Equipment World

December 2017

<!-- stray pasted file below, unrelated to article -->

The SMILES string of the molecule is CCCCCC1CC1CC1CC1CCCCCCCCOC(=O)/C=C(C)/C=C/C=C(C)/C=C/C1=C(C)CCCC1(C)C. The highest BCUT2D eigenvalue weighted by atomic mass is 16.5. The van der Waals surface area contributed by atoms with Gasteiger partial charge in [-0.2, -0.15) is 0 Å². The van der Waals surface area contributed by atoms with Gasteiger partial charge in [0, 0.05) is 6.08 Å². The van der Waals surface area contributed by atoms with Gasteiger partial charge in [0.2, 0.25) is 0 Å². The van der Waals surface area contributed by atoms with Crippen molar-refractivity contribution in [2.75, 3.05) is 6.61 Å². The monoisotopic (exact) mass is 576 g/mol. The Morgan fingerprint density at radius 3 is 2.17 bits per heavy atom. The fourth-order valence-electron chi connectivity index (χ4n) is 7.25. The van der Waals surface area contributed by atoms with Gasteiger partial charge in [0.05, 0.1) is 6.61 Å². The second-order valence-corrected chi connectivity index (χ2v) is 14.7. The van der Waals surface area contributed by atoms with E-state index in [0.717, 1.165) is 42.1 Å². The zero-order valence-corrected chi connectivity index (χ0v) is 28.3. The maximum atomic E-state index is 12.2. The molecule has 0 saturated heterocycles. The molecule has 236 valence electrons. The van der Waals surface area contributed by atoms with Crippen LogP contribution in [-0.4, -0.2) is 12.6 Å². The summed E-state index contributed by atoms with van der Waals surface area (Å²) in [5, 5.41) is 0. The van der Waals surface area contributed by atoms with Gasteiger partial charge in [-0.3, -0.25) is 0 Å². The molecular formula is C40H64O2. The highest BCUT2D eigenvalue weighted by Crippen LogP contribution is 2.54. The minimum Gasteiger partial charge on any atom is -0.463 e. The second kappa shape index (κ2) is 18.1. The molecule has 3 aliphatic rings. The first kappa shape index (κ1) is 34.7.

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December 2017 | 44 It's easy to get the size, layout, pic- tures and videos to show his crew before heading out. "They know what to expect when they get there," he says. "When you're an owner and can't be on every job, it's nice to know that everybody's on the same page before they get to the job." Before drones, the manual process of sending someone on site to mea- sure an entire parking lot could take all day. With drones, a contractor can document the entire lot in about 15 to 30 minutes, Anderson says. "Now, if we go to a big condo facility where there's 70-some buildings, and they either need paving or sealcoating done, you have to find the general area of paving within that facility. Where before, one other guy and I would have to walk around with wheels all day, measuring, now I drive to the mid- dle of the facility. I take my drone and put it on the roof of my truck," he says. He sits in his truck while the drone does the work. "I fly it up a couple hundred feet, take a picture, go home and sit at my computer and do the rest." Once Premier Sealcoating workers began using drones, they document- ed big projects with aerial photos on Facebook. Almost overnight, the company changed. "Now I have all these property managers calling, saying, 'We've seen the pictures, and we know you're capable of handling work like this," Anderson says. Drone use can also help prevent mistakes. In one case, Anderson used his drone to take pictures before, during and after line striping. Chalk lines followed the plan, yet in the drone pictures he could see they were off. He called the engineer, who real- ized he'd made an error and had Anderson correct it. That prevented the need to black out the mistake on new pavement. Customers want to know their facilities' condition, and they want data and to run analytics so they can understand where they should be spending their money, Anderson says. "There's really no better way to get this information so quickly with this quality we're able to get. We've never been able to do it before." Because drones are used for mea- suring stockpiles and job progress, he can see usefulness in road work. He's meeting with municipal officials about the prospect of drones flying over townships to assess the condi- tion of pavement. Using drones to create pavement assessments Another early adapter is Austin Rabine, general manager of Rabine road technology | continued It's easy to plan layouts and traffic patterns by looking at aerial photos like this one taken by a drone, says Ryan Anderson of Premier Sealcoating and Line Striping in Oxford, Massachusetts. Shown is the project his company recently completed for Crossroads School in Marlborough, Massachusetts. Anderson

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